When is a human being most powerful? Does Wonder Woman show us what strength is, or does it give back to us what patriarchy and the white middle class have always said true strength is?
I have to admit that I haven’t seen the movie. But I’ve seen clips and read reviews, especially this article in Sojourners, entitled, “How ‘Wonder Woman’ Does Not Placate Audiences.” The author, like many, sees Wonder Woman as a feminist milestone, at least in part because “Jenkins [the director] shoots her heroine and her fellow Amazons, like male actions stars.” Wonder Woman “smashes through windows and beats back bullets as easily as any of her male counterparts….”
As I continue to reflect on the connection between love and power that I touched on in a previous post, I have two critical questions that Wonder Woman inspires:
One) Why is Wonder Woman white? Is feminist and divine power based in societal privilege? Though Gal Gadot is Jewish, and that’s good, viewers read “white” when they see her, much like we have white-washed Jesus throughout history. Harper’s Bazaar Magazine writer Cameron Glover says: “But the premiere of the Wonder Woman film is bittersweet for Black and other women of color, because even in this so-called ‘feminist’ film, erasure and a lack of inclusion is not only expected, but a given. When it comes to mainstream feminism, race and other identities often take a backseat to gender equality—and that simply isn’t good enough.”
The picture I chose for this post is meant to show a new image of a powerful woman, one of love-as-strength and strength-as-love, which women and men can both embrace. There are women warriors around the world who only a few see. They are often people of color who own little, and love anyway.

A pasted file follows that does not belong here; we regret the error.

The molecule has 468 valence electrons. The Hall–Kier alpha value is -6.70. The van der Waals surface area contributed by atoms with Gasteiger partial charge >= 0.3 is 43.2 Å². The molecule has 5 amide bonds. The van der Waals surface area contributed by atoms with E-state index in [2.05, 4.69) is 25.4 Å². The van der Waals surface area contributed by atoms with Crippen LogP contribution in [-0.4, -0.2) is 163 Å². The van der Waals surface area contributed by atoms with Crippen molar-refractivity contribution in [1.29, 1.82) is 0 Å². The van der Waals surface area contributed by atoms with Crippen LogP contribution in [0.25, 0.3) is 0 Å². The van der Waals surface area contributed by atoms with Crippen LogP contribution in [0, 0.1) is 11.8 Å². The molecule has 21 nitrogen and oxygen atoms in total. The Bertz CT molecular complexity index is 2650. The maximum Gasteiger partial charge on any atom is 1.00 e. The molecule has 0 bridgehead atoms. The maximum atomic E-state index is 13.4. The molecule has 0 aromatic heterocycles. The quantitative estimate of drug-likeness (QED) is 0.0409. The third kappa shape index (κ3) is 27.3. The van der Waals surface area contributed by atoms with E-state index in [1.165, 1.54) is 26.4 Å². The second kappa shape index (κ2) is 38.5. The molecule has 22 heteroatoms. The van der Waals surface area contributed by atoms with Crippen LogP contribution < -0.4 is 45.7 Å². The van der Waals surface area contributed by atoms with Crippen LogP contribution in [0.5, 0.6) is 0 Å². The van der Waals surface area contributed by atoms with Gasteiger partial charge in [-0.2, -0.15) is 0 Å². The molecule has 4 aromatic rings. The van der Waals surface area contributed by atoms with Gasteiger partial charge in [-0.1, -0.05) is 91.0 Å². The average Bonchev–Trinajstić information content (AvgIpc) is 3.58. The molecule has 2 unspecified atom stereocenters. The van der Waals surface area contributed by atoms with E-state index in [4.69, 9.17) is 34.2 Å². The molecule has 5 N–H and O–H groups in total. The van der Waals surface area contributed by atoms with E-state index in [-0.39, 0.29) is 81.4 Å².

Two) Is Wonder Woman a female version of a male superhero, with too many of the patriarchal, violent ways of doing business? Having heard the stories of many refugees, I don’t want to completely blow off the idea of Wonder Woman’s mission. During a war, I imagine I would welcome salvation whether violent or not. Nonetheless, as a movie most of us watch in peaceful circumstances, Wonder Woman strikes me as similar to the violent, male-centered version of any other DC Comic movie.
Feminist scholar Carol Christ had this to say in a comment, responding to the article, “Saving Tomorrow: Wonder Woman and her Elevated Role in Shaping Our World”:
But do we really want anyone–male or female–to learn as a child that the way to be powerful is to kill the “other”? I do not. We need to change the paradigm. This apparently was what the original author of Wonder Woman set out to do.
My husband points out that the original Wonder Woman cartoons showed her having tools of power but never using violence. She’d turn the bad guys over to the cops. He thought, as a boy, that she wasn’t a real superhero due to that. But he sees now that was the paradigm of patriarchy.
As for the original amazingly feminist vision of Wonder Woman, a press release from the 1941 debut said this (from an article by expert Jill Lepore):
“‘Wonder Woman’ was conceived by Dr. Marston [a Harvard educated psychologist] to set up a standard among children and young people of strong, free, courageous womanhood; to combat the idea that women are inferior to men, and to inspire girls to self-confidence and achievement in athletics, occupations and professions monopolized by men” because “the only hope for civilization is the greater freedom, development and equality of women in all fields of human activity.” Marston put it this way: “Frankly, Wonder Woman is psychological propaganda for the new type of woman who should, I believe, rule the world.”
This new type of woman can know herself as powerful and embrace love as her strength. As Wonder Woman herself said, “It’s about what you believe. And I believe in love. Only love will truly save the world.”
What do you think? Have we moved forward with the new Wonder Woman movie or do patriarchy and white privilege remain unchallenged?